“All eyes are on Sheffield now” – will the rest of the country follow after successful city referendum?
“We have had so much interest throughout the campaign from areas all over the country, people fed up with poor decision making and lack of democracy,” says It’s Our City co-chair who hopes whole country will follow in Sheffield’s ‘footsteps’ following referendum win.
It was announced on Monday, May 10, that Sheffield had voted by 89,670 votes to 48,727 to change the way the council is run in the end of a campaign that has been years in the making.
The referendum was triggered by the group, It’s Our City, after it gathered a petition signed by more than five per cent of city voters, or more than 26,000 people.
Their success means that the council will have to change the way it is run and how decisions are made, from a strong leader and cabinet model, to a modern committee system. The group says the vote will ‘restore local democracy to Sheffield, where all councillors have the right to play a real role in council decision-making’ rather than just the lead political party.
It’s Our City co-chair Anne Barr told the Telegraph she hoped Sheffield will now ‘create a blueprint’ for other cities to follow suit.
The result was announced before a Leeds councillor quit Labour over alleged ‘institutionalised bullying’, and has called for a committee governance system, similar to the one that will now come in in Sheffield.
Anne said: “What a wonderful thing it would be now Sheffield has the chance to create a blueprint for a modern committee system that can be used as a blueprint for all other areas of the country if they so wish to follow in our footsteps.
"There’s lots of eyes on Sheffield now, because there’s many people watching what happens with this result.
"There’s a councillor in Leeds – and he talks about institutionalised bullying of the strong leader and cabinet there. That was amazing for us to read that.
"We have had so much interest throughout the campaign from areas all over the country, fed up with poor decision making and lack of democracy, who actually got in touch and started off asking questions about it.
"We got so many enquiries we had to get a special section on our website.”
Monday’s referendum result at the English Institute of Sport came just days after a rollercoaster local election count on Friday. That left Sheffield Council with no single party in overall control as Labour lost their majority (see pages 8&9 for local election results.)
Now, it is up to the elected parties to find a solution for the city – and the It’s Our City co-chair hopes they will create a ‘cross-party cabinet’ until the new committee system is designed and phased in over a year.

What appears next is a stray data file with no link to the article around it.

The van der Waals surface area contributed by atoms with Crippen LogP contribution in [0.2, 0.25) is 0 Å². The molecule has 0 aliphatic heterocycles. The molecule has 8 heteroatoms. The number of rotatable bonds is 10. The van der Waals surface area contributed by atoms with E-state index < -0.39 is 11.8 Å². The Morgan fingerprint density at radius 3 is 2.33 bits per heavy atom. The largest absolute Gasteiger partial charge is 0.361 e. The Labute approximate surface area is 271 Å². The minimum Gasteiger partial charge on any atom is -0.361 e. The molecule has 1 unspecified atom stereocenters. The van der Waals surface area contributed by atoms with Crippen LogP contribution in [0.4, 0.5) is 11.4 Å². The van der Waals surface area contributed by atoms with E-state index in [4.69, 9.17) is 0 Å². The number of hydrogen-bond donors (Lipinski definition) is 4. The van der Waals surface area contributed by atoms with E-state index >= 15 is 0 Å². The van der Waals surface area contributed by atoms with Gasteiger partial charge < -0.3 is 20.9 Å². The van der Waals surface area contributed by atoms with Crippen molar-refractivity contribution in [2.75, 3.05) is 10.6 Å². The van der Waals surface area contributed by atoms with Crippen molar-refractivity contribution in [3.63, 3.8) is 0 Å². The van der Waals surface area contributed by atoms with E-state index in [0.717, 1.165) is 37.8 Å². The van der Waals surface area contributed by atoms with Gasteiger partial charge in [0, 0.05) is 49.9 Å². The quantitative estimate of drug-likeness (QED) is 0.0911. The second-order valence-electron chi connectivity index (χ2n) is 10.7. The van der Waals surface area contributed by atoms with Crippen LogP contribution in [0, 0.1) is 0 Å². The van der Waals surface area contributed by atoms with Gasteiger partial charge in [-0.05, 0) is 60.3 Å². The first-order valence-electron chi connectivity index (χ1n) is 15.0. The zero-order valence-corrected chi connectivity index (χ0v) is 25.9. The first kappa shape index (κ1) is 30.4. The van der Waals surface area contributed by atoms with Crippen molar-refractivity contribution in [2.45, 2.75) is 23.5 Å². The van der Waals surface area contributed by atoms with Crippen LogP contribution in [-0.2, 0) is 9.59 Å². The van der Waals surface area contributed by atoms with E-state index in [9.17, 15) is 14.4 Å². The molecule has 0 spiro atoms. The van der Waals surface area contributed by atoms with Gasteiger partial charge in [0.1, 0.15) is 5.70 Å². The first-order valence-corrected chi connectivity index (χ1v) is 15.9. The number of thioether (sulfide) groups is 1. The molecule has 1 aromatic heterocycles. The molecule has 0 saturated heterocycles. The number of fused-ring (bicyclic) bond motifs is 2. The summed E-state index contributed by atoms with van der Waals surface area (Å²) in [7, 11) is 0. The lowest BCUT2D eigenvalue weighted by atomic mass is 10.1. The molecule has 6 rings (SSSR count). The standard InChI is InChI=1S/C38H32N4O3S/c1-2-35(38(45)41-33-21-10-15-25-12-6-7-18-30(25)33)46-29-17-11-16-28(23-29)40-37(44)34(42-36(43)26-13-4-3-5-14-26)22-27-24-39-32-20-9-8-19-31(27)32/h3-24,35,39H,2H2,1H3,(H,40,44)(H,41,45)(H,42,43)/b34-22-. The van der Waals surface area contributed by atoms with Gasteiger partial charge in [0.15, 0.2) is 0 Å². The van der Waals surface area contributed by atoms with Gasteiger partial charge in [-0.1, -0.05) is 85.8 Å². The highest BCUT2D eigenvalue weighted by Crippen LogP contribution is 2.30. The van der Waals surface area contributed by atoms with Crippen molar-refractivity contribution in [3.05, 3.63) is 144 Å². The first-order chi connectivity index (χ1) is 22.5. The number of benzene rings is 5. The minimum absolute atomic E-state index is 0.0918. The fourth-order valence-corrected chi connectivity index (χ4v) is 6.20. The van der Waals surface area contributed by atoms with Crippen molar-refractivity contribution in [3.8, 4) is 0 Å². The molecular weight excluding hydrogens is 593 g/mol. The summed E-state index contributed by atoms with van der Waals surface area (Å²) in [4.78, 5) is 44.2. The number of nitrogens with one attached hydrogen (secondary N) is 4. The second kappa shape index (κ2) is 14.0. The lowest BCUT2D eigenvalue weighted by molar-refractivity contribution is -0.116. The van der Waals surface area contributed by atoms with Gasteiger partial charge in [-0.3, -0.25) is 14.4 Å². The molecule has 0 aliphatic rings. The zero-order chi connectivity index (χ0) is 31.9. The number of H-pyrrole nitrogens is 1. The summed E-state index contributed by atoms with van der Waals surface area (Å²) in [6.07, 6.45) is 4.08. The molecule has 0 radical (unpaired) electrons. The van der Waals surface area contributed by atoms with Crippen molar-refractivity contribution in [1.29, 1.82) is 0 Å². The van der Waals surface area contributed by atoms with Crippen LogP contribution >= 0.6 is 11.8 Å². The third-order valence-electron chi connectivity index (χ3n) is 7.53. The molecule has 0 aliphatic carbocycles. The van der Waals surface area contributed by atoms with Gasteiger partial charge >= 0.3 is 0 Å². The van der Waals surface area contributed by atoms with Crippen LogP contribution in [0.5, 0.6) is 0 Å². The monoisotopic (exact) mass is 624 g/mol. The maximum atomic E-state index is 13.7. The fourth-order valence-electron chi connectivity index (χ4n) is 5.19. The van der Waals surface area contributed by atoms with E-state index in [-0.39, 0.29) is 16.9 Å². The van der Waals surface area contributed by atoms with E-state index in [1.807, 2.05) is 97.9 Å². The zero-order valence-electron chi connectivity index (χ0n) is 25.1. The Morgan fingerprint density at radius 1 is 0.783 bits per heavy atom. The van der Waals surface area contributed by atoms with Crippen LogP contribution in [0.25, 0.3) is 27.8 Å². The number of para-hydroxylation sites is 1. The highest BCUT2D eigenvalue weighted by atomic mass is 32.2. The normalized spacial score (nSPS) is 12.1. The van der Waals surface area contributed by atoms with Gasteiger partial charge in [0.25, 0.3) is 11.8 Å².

Anne, of Nether Edge, said: "I have been reading online that there is some hope that it will be a cross-party cabinet.
“From our point of view it would be great because the Labour leadership, although many members supported us, the Labour leadership has not been moving with us, they’ve been not wanting to change, so therefore we are wondering whether they are going to put much effort into coming up with a visionary modern committee system which is tailor made to the needs of Sheffield and its residents?
"The more eyes we have on the design of that, the more likely it is to be a good one.”
The team of residents behind It’s Our City will now take time out to ‘reflect’ after four years of hard work.
That work has included talking to voters, on streets, in parks and online during lockdown, as well as delving into the intricacies of the Localism Act 2011.
They held nine brainstorming sessions around kitchen tables, held 80 open meetings and formed a network of volunteers.
They hope that the council will find a solution quickly, and that other places nationally will reach out to adopt the system – one that is ‘collaborative’ and ‘cooperative’. It’s Out City also thanked residents for voting for change.
Anne added: "What we are hoping for, our vision for the new design, has always been the simple message that we will have cross party, collaborative, cooperative working and community inclusion, where groups are really consulted and actually listened to.
“It’s like David and Goliath – you take on the establishment and it is a hard job. In spite of everything thrown in our way, we have actually accomplished it.”
Coun Terry Fox, new leader of Sheffield Labour, congratulated It’s Our City on its victory and said: “We want to use this result as a positive opportunity to improve how the council works and deliver what the people want to see from the council."
People power was also in action in Broomhill, Broomfield, Endcliffe, Summerfield and Tapton where seven years of hard work on creating the city’s first neighbourhood plan has taken place. Almost 92 per cent of people voted in favour of the plan in another referendum for around 7,500 residents on polling day, May 6.
The plan, which has been developed by the BBEST Neighbourhood Forum, gives residents more power when planning priorities for their area, such as developing green spaces, identifying locations for new homes, and influencing plans for infrastructure and retail.
Professor Peter Marsh, chair of the BBEST Forum, said: “We are delighted with the 92 per cent majority. It shows the truth about what the planning inspector said about our work – we had exemplary public engagement, so I hope it is a message that if you do that, you do get backing and some things in the city haven’t been lie that recently.
"I think it reinforces the idea of more democracy around the city, and I hope the new regime that takes over can do that and I hope it reinforces for neighbourhood planners that it is worth doing, and that you can get there and can have a useful product that will improve local neighbourhoods.”